I often joke that Alternate Side Parking suspensions promote a heartfelt appreciation for the city’s diverse religions, but as we approach the Muslim Holiday of Idul-Adha and enjoy the miracle of 3 days (Tue-Thur, 11/16 – 11/18) of not having to move our cars back and forth, how many of us actually know what this holiday commemorates? Maybe this is the silver lining of Alternate Side Parking Rules. In a time when religion is so divisive, Alt Side Rules can be the inspiration of not just appreciation, but of a sincere belief in the importance of other religions or at least religious observance that rises to the threshold of street sweeping suspension.
If you are skeptical, have you ever wondered, asked out loud, Googled what Idul-Fitr or Diwali (last Fri), or any holiday that spared you from going out into the rainy night (when no one seems to vacate their parking spaces), celebrates? Would you have bothered to find out what these three holy days mean otherwise?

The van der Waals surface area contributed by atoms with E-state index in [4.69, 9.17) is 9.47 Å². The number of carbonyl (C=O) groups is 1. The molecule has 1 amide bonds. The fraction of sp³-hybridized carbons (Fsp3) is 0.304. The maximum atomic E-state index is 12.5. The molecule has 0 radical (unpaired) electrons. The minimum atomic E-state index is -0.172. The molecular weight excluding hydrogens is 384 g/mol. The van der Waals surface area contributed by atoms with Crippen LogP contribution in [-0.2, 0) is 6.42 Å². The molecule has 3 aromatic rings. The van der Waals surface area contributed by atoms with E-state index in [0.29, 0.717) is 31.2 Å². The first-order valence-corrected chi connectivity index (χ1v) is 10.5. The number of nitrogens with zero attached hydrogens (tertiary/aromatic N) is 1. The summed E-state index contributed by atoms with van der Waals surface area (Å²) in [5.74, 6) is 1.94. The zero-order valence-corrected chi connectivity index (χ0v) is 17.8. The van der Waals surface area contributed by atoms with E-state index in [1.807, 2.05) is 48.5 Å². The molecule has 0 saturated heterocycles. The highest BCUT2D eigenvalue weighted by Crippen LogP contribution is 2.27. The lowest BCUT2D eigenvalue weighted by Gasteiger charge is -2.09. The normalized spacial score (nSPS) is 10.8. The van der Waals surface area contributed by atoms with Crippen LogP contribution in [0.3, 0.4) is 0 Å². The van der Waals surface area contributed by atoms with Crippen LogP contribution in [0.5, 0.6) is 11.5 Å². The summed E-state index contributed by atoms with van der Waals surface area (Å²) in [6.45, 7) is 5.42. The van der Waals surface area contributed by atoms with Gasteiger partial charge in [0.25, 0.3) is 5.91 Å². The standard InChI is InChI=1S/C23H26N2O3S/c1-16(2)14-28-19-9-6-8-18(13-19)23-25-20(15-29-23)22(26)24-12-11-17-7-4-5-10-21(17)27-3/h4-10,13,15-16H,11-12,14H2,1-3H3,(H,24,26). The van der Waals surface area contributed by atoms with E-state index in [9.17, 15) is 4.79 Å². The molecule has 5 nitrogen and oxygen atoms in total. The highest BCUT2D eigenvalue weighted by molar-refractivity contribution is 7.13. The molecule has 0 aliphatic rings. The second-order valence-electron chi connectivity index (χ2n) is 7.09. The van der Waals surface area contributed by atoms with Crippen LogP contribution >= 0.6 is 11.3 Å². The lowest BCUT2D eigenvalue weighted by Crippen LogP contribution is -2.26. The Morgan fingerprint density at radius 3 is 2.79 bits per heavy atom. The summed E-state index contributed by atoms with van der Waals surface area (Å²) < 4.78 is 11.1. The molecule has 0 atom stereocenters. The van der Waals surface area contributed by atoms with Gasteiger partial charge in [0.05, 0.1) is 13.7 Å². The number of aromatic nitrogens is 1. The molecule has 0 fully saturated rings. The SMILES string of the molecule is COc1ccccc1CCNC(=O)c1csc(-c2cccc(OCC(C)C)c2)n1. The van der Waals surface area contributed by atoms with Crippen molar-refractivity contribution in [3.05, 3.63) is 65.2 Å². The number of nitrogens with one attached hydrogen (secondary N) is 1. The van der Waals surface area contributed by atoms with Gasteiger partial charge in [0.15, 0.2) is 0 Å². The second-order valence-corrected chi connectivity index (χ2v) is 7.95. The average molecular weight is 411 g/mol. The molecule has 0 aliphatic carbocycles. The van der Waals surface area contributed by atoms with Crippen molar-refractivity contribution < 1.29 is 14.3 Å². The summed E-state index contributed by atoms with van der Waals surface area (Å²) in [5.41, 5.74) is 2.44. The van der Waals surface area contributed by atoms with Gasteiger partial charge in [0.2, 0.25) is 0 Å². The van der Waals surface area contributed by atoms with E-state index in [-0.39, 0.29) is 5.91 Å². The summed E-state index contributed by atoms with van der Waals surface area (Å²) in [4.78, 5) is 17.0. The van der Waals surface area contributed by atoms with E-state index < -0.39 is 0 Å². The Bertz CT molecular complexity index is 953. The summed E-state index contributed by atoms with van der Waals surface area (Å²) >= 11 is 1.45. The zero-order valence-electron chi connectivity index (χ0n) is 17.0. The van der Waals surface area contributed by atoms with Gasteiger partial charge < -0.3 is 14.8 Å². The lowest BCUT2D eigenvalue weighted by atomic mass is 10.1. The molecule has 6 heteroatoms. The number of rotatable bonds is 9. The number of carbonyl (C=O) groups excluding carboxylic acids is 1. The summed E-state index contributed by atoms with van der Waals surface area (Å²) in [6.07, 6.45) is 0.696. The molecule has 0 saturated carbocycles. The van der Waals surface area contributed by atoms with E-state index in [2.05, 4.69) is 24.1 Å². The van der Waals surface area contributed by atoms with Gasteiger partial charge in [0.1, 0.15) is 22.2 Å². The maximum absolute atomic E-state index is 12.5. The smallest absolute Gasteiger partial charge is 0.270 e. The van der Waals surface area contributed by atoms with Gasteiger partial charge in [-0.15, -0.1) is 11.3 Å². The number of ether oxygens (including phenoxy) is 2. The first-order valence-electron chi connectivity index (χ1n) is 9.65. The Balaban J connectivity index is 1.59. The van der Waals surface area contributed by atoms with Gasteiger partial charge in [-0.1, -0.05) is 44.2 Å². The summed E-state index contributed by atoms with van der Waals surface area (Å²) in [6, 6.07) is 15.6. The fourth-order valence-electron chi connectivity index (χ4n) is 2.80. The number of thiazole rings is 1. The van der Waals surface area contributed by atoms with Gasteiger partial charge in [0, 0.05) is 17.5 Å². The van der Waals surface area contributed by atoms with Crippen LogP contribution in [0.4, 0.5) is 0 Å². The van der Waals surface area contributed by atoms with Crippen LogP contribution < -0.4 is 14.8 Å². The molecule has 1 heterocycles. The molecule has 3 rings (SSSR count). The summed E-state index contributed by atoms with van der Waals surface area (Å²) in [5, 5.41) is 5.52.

Turns out Idul-Adha is the commemoration of the Old Testament story of Abraham. Abraham, because of his unconditional faith, sacrifices his own son at God’s request, but at the last minute is allowed to sacrifice a ram in his son’s place. And if this display of God’s mercy (except for the ram) doesn’t stop traffic for you, this story is actually shared by three of the world’s most contrary religions. The Jews, Christians and Muslims all celebrate the tale of Abraham. Does the fact that this week is the Muslim observance of the Abraham story make us drivers feel any less blessed?
Could it be that Alt Side is changing the way we see each other the only way life really can, with practical everyday experience, one suspended Alt Side Day at a time?